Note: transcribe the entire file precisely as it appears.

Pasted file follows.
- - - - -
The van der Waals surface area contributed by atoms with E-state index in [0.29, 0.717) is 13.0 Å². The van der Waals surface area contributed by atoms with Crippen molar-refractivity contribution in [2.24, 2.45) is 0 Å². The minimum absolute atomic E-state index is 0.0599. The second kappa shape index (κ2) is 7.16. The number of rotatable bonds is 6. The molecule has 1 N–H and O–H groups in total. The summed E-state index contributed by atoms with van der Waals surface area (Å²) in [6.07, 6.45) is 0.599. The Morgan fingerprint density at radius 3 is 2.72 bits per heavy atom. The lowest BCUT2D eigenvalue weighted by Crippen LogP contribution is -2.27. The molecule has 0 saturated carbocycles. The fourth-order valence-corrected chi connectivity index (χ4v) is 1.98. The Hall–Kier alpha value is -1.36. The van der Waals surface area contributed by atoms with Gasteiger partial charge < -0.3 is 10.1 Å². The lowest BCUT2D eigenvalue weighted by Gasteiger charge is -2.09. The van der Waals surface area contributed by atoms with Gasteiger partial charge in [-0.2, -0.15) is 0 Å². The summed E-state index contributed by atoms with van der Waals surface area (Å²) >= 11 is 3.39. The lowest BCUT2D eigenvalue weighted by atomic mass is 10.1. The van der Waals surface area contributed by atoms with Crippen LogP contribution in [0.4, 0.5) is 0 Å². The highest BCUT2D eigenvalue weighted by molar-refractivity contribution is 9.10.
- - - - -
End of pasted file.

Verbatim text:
The van der Waals surface area contributed by atoms with E-state index in [0.29, 0.717) is 13.0 Å². The van der Waals surface area contributed by atoms with Crippen molar-refractivity contribution in [2.24, 2.45) is 0 Å². The minimum absolute atomic E-state index is 0.0599. The second kappa shape index (κ2) is 7.16. The number of rotatable bonds is 6. The molecule has 1 N–H and O–H groups in total. The summed E-state index contributed by atoms with van der Waals surface area (Å²) in [6.07, 6.45) is 0.599. The Morgan fingerprint density at radius 3 is 2.72 bits per heavy atom. The lowest BCUT2D eigenvalue weighted by Crippen LogP contribution is -2.27. The molecule has 0 saturated carbocycles. The fourth-order valence-corrected chi connectivity index (χ4v) is 1.98. The Hall–Kier alpha value is -1.36. The van der Waals surface area contributed by atoms with Gasteiger partial charge < -0.3 is 10.1 Å². The lowest BCUT2D eigenvalue weighted by Gasteiger charge is -2.09. The van der Waals surface area contributed by atoms with Gasteiger partial charge in [-0.2, -0.15) is 0 Å². The summed E-state index contributed by atoms with van der Waals surface area (Å²) >= 11 is 3.39. The lowest BCUT2D eigenvalue weighted by atomic mass is 10.1. The van der Waals surface area contributed by atoms with Crippen LogP contribution in [0.4, 0.5) is 0 Å². The highest BCUT2D eigenvalue weighted by molar-refractivity contribution is 9.10.